Species: Long-eared Owl
The Long-eared Owl, the
slimmest of all North American Owls, is more strictly nocturnal than
all other N. American owls except for the Elf and Saw-whet. It
is a secretive bird, and most birders have seen it only during the
winter when it may gather in groups to roost in groves of pines or
spruces. It is and Old and New World Owl. Within N.
America these owls breed as far north as the southern Yukon and
Northwest Territories and as far south as northern Baja California
and Nuevo Leon. They winter from southern Canada to Oaxaca and
Veracruz in Mexico.
This is a medium sized owl, fairly long-winged and slender with
conspicuous ear tufts. Length: 33-41 cm, weight:
Long, close-set ear tufts are prominent on perched birds but barely
discernible in flight. Yellow to golden eyes are surrounded by
elongated black patches. White eyebrows and a white patch at
the base of the black bill contrast with the buff to rusty facial
disk. The dark brown ear tufts are edged with light rust and white.
The whitish to buff under parts are boldly streaked and barred dark
brown. The dorsal plumage is dark brown with whitish to buff
mottling. Buff wing patches and black wrist markings on the
underside of the wings are visible in flight. The densely
feathered legs and feet are buff to rust.
Females are distinctly darker overall than males, with richer rust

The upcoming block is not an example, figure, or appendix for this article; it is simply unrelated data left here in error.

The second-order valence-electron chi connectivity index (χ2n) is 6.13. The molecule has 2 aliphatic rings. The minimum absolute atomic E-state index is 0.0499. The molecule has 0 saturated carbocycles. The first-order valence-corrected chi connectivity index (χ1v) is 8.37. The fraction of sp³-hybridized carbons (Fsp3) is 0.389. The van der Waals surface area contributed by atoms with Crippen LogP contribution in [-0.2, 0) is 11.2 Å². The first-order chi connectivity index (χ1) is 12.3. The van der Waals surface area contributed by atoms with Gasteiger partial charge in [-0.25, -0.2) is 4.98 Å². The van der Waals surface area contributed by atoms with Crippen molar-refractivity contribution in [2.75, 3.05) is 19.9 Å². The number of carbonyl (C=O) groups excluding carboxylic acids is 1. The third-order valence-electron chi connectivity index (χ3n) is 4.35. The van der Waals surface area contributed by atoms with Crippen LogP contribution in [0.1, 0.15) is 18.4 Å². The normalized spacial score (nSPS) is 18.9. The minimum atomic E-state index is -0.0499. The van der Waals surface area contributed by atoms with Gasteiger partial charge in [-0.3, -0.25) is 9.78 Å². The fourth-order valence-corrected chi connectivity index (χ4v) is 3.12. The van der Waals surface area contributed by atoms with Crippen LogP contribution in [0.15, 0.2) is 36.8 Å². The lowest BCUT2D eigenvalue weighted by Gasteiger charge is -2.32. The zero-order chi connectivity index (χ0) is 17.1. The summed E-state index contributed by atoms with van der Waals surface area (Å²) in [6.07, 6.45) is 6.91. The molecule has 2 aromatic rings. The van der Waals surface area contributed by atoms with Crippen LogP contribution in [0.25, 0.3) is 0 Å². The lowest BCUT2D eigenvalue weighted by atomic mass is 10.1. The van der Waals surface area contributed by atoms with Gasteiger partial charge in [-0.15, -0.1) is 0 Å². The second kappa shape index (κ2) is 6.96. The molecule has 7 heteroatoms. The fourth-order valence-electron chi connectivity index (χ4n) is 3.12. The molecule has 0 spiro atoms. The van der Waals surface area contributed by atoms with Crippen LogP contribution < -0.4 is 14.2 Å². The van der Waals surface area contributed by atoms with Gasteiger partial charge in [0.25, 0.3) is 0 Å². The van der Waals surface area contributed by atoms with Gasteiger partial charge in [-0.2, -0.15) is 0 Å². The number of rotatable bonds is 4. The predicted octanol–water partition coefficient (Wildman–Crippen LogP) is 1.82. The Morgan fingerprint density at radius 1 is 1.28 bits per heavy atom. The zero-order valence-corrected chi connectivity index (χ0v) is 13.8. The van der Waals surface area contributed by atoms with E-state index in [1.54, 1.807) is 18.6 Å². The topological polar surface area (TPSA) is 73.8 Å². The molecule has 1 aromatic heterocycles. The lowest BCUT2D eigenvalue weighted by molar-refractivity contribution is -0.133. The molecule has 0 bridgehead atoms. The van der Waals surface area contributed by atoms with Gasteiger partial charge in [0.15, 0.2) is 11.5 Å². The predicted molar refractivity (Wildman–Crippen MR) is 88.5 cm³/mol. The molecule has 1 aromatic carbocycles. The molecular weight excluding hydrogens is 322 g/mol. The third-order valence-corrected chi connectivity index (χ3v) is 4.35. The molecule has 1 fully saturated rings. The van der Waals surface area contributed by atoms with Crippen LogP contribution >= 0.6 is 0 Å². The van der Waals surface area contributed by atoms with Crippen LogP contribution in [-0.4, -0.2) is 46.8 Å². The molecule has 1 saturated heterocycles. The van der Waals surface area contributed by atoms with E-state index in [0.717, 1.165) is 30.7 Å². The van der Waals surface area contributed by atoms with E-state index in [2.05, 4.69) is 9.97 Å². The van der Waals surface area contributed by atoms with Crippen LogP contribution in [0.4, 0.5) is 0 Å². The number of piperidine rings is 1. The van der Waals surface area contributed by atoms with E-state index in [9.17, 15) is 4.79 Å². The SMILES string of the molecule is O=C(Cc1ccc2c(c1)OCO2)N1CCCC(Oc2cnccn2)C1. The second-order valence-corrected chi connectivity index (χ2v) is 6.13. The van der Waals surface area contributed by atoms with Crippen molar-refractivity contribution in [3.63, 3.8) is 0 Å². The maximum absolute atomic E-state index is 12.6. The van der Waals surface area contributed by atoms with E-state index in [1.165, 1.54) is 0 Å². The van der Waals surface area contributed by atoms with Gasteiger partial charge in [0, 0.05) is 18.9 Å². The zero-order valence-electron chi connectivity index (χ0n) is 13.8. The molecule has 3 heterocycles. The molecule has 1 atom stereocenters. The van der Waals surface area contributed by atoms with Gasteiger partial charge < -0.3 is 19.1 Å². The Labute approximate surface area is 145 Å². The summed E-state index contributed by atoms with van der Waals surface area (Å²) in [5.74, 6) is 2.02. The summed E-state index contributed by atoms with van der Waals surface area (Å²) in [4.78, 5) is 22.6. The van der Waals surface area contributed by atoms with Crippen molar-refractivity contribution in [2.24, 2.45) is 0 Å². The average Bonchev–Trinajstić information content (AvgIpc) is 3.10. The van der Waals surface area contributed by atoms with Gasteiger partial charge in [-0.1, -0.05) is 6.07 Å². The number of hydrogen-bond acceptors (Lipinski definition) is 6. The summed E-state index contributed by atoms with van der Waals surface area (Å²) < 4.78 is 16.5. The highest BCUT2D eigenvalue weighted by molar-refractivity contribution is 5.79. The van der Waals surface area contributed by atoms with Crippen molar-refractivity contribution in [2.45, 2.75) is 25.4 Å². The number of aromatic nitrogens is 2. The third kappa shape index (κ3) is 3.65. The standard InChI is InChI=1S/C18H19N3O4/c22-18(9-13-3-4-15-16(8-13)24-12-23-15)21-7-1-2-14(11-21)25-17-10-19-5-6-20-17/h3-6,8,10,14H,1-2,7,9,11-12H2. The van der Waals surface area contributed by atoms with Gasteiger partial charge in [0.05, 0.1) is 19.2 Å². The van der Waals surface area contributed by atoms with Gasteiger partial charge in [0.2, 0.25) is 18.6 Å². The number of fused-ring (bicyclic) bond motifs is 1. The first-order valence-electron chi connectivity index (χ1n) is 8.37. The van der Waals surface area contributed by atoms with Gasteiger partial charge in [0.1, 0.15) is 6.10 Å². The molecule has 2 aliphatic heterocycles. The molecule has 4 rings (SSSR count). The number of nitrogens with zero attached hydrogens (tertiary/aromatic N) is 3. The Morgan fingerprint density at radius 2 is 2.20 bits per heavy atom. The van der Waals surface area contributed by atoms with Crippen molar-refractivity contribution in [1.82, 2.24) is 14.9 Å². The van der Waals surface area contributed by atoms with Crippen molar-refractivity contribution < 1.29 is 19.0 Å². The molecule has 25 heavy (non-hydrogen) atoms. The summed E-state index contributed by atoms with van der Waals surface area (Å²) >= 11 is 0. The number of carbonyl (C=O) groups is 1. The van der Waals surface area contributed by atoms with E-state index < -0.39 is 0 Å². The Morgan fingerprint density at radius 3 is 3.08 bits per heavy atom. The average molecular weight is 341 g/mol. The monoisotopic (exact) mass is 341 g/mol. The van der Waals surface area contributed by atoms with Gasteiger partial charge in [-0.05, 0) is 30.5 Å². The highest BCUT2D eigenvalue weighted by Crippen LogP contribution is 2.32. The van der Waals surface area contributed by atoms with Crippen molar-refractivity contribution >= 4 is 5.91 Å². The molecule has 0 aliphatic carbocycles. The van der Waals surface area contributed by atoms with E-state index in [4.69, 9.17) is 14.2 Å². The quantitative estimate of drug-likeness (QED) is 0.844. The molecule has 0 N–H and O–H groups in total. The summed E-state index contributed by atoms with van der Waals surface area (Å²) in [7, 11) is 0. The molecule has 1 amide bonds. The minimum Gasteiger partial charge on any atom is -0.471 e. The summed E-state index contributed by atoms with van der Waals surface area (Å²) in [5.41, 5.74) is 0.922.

colouring on the face and under parts, especially the thighs.
Might be confused with the Great horned owl but is smaller and the
breast is streaked up and down, not crossed-barred as in the Great
horned; also it lacks the white throat and its long, dark ear tufts,
when raised are much closer together than those on other “eared
Usually strictly nocturnal the Long-eared owl sometimes begins
hunting before sunset, especially when feeding nestlings. They
feed primarily on small mammals, concentrating on those that are
locally abundant. Voles dominate their diet in much of North
America. They mostly hunt on the wing, coursing back and forth
close to the ground and seizing prey from the ground or from low
vegetation. They sometimes hunt from perches, especially
during windy weather.
Nest and roost in dense or brushy vegetation such as stands of
coniferous or deciduous trees or willow thickets. They hunt in
open habitats such as grasslands, meadows, open forests and deserts.
They inhabit areas from near sea level to more than 2,000 m.
By day breeding males
roost in trees near their nests, usually singly but occasionally
with other males whose nests are nearby. During the nonbreeding
season, long eared owls roost in dense thickets or tree groves
beside open foraging
areas, either alone or communally with up to a hundred other owls
(usually 20 or less), often perched less than one meter apart.
Long-eared owls sometimes nest in loose colonies with nests as close
as 14 meters apart. They typically use stick nests made by other
birds and lay two to ten white eggs.
Long term trends are
difficult to determine. There is evidence of declines in some
parts of N. America. This species is listed as endangered,
threatened or of special concern in a number of American States.
Although consistently seen in the area, Long-eared owls are
almost exclusively active at night and therefore not
commonly captured at our station. The graph reflects capture
of one individual caught in September of 2010. Capture rates
are standardized as birds captured per 100 net hours from
2010 - 2012.